Innovation in the Classroom

The U.S. Department of Education listed “redesigning academic content and instructional practices to promote active and hands-on learning, aligned with post-secondary and career-readiness” as a principle for Next Generation High Schools. This means that schools are in charge of the curriculum and setting the expectations for students’ knowledge and skills. A great way to bridge high schools to colleges and careers is by providing innovation in the classroom.

What is innovation in the classroom?
Innovation in the classroom, or innovative teaching, is the process of leading to creative learning. Unlike a traditional classroom, in which the teacher lectures and the students just soak up the information, innovation in the classroom calls for more involvement from the student. In this setting, the student’s role is the same or even more important that the teacher’s role. It encourages students to be fully engaged in learning and reaching their full potential. Innovation in the classroom can be students playing educational games on iPads (technology) or researching real issues (project-based learning).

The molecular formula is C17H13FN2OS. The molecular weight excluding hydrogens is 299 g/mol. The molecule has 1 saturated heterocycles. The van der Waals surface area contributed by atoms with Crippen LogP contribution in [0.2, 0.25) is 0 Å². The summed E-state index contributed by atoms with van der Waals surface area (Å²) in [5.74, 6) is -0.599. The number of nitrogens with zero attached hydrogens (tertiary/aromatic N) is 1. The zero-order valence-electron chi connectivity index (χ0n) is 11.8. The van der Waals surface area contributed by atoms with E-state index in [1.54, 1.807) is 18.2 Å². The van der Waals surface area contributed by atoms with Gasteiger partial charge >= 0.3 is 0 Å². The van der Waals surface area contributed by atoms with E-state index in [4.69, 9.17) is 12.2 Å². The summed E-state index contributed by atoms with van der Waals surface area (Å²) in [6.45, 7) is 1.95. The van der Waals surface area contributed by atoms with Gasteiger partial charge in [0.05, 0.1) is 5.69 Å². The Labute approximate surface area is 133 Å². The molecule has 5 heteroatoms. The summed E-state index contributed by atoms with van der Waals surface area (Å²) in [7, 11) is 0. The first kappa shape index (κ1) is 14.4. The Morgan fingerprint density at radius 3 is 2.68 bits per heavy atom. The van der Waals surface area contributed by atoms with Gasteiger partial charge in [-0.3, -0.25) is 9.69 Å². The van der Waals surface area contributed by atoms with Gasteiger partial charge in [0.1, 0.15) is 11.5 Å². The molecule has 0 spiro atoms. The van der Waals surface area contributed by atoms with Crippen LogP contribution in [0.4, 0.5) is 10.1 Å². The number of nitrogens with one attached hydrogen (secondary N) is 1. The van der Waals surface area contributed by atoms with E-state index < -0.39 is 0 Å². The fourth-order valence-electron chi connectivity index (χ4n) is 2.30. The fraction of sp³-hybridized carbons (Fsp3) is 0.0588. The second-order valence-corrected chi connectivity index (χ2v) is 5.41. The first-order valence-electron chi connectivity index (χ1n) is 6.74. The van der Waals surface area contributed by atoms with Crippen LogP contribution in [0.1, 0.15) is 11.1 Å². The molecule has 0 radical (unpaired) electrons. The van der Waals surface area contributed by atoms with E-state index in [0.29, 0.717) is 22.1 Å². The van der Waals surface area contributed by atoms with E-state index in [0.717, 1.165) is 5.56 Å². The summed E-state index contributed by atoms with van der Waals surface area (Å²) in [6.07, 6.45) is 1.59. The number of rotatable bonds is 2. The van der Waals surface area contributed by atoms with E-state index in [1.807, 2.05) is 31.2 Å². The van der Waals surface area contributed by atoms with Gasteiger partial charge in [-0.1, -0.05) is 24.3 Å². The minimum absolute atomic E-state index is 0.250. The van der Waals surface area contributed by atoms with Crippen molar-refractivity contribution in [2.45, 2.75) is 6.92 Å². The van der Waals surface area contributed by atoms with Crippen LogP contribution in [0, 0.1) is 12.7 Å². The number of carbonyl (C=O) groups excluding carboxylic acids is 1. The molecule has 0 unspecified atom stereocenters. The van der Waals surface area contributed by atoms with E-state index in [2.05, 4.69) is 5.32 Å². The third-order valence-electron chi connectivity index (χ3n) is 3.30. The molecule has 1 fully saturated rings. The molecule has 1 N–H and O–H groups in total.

How do you use project-based learning? 
Project-based learning (PBL) is an instructional method that encourages students to learn and apply knowledge and skills through solving “real world” challenges. PBL prepares students for challenges of the 21st century and helps students feel confident to take on any future situations. An example of PBL can be starting a student farm. This project will provide a hands-on way to learn science, social studies, math, and economics while teaching students fun, useful skills. The Buck Institute for Education provides training for teachers and other school leaders by helping them redesign their curriculum to include PBL. For more information, visit

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